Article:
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Lectionary Readings
(from the Revised Common Lectionary)

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Click on any Bible reference below, and you'll receive results—sermon illustrations, sermons, and more—for that Scripture text. (Note that some Scriptures may not have sermon illustrations associated with them yet.) Or click on the Bible icon to view the full text of the passage cited.

This lectionary covers the next thirty days. For full lists, see the seasons and years below.

Sunday, July 21, 2024

Proper 11 (16)—Season after Pentecost, Year B


Jesus giving his life for his sheep is not contained to the single moment of going to the cross. Daily, Christ gave up his life for the lost sheep of Israel. Here in Mark 6, we see him sacrificing food and fighting fatigue in order to tend to his flock. He shows himself to be the good shepherd, the king who will act wisely, justly, and with righteousness.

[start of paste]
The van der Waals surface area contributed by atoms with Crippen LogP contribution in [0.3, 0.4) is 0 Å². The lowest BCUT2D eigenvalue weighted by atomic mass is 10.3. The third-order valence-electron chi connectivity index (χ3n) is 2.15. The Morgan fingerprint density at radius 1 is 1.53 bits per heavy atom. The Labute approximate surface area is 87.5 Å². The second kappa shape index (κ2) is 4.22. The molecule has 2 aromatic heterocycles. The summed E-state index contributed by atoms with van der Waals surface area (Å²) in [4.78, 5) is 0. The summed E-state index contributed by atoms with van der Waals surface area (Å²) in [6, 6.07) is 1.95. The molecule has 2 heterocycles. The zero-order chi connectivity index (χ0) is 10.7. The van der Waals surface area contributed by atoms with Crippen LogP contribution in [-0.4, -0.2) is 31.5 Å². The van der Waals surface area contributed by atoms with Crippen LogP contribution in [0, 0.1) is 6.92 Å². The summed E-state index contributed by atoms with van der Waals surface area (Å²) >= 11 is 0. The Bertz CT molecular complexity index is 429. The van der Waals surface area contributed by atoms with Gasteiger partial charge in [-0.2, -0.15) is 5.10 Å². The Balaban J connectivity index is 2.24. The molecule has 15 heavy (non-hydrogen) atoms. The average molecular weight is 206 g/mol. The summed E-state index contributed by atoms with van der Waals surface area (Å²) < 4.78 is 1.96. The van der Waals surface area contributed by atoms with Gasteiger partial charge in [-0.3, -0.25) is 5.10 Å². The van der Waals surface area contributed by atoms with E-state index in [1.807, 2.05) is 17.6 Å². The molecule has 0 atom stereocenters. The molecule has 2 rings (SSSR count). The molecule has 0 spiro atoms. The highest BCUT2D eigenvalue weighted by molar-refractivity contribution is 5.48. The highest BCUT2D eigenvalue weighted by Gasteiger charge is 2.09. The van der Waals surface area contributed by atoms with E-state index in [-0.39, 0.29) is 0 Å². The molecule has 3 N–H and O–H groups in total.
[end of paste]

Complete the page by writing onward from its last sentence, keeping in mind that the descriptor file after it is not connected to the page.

Jesus shows himself to be the opposite of the bad shepherds named in Jeremiah who destroy and scatter the sheep. Instead of lording his authority over people Jesus is moved by his love for them and gives up his own goods in order to give them good things. Jeremiah is probably referring to kings here, so the application extends to earthly rulers who claim Christianity to follow Christ’s example and think of their subjects as greater than themselves.

Christ’s example is even nearer to pastors who shepherd the people of God in Christ’s name explicitly. The ones who shepherd on Christ’s spiritual authority must expect to give up goods and comfort in order to serve those in their charge.

Sunday, July 28, 2024

Proper 12 (17)—Season after Pentecost, Year B